Bankrupt developer Mastro in coma after falling
Bankrupt former Seattle real-estate magnate Michael R. Mastro is in a coma in a Palm Springs hospital after suffering a head injury in a...
Seattle Times business reporter
Bankrupt former Seattle real-estate magnate Michael R. Mastro is in a coma in a Palm Springs hospital after suffering a head injury in a fall last week, one of his attorneys said Tuesday.
Mastro, 85, fell Feb. 2 at his home in nearby Palm Desert, James Frush said. He underwent surgery Saturday to relieve pressure on his brain.
Mastro's prognosis is uncertain, Frush said: "We just don't know what's going to happen, either with Mike's condition or with the legal proceedings."
A trial is scheduled in Seattle next month over allegations by the court-appointed bankruptcy trustee that Mastro, before entering bankruptcy, engineered a series of transactions aimed at putting several assets, including his Medina waterfront mansion, out of creditors' reach.
A postponement "is certainly something that has to be discussed," Frush said.
The bankruptcy court and lawyers for other parties have been advised of Mastro's accident, he added. Mastro's wife, Linda, and other family members are with him at the hospital.
The Mastros moved to Palm Desert late last year after trustee James Rigby, who represents Mastro's creditors, took possession of the Medina home, which was later sold. A bankruptcy judge still must determine who gets the sale proceeds.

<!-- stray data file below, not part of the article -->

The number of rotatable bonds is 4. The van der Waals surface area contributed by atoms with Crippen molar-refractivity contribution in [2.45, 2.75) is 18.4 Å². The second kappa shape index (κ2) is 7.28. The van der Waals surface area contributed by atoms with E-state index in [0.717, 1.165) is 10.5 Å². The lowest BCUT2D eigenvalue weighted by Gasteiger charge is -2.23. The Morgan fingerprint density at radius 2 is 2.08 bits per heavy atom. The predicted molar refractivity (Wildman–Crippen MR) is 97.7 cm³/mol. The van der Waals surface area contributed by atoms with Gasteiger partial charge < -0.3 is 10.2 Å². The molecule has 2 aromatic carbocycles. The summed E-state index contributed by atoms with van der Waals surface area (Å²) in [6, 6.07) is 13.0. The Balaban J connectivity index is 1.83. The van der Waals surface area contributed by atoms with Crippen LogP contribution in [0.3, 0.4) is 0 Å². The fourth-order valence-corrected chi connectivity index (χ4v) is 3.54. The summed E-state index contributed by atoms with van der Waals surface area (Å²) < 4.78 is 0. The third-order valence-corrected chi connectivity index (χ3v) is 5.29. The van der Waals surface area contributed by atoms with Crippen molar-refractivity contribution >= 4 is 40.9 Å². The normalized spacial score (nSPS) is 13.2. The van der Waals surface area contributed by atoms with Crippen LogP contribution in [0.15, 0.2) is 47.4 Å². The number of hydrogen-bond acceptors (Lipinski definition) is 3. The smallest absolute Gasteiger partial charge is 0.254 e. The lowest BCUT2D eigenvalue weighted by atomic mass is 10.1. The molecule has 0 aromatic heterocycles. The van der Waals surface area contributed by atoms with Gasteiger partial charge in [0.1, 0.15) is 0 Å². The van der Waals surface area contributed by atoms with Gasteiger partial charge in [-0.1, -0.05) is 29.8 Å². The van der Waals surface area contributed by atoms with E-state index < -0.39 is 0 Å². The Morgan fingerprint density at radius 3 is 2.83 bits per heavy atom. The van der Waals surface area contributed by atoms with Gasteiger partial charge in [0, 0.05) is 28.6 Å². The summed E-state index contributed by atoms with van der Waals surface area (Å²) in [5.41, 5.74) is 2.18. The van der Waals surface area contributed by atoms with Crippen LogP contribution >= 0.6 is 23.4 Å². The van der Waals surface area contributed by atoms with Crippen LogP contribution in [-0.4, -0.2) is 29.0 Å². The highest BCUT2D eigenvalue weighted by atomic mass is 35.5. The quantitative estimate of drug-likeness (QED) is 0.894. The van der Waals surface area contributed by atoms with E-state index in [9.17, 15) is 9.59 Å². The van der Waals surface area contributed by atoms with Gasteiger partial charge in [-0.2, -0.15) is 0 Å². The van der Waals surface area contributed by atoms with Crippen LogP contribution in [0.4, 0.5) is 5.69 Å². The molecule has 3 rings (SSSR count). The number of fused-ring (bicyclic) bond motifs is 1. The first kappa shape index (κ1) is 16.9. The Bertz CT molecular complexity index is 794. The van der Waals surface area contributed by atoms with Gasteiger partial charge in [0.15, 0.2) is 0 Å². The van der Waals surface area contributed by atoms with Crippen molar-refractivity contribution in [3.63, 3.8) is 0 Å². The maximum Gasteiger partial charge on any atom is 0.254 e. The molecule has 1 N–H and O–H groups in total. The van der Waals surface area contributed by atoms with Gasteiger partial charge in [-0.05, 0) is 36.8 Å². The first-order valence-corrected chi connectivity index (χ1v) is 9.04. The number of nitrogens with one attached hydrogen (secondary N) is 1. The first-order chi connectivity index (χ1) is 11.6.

Mastro, a Seattle native, was a prolific real-estate developer and lender for 40 years before the recession undermined his empire. In July 2009 he was pushed into what probably is Western Washington's largest and most complex bankruptcy ever.
In court papers, he listed debts totaling more than $570 million. His lawyers have said there is no money to repay creditors whose debts were not secured by property or other collateral.
They include about 200 "Friends & Family" investors — mostly individuals, mostly from the Seattle area — who together had loaned Mastro more than $100 million.
Rigby has filed several lawsuits contending that Mastro, anticipating bankruptcy, schemed to hide some assets. Mastro has denied those charges.
Before his accident, it was unclear whether Mastro would testify at next month's trial. He is the subject of a criminal investigation by the U.S. Attorney's Office and has repeatedly invoked his Fifth Amendment right against self-incrimination when questioned under oath.
Eric Pryne: 206-464-2231 or email@example.com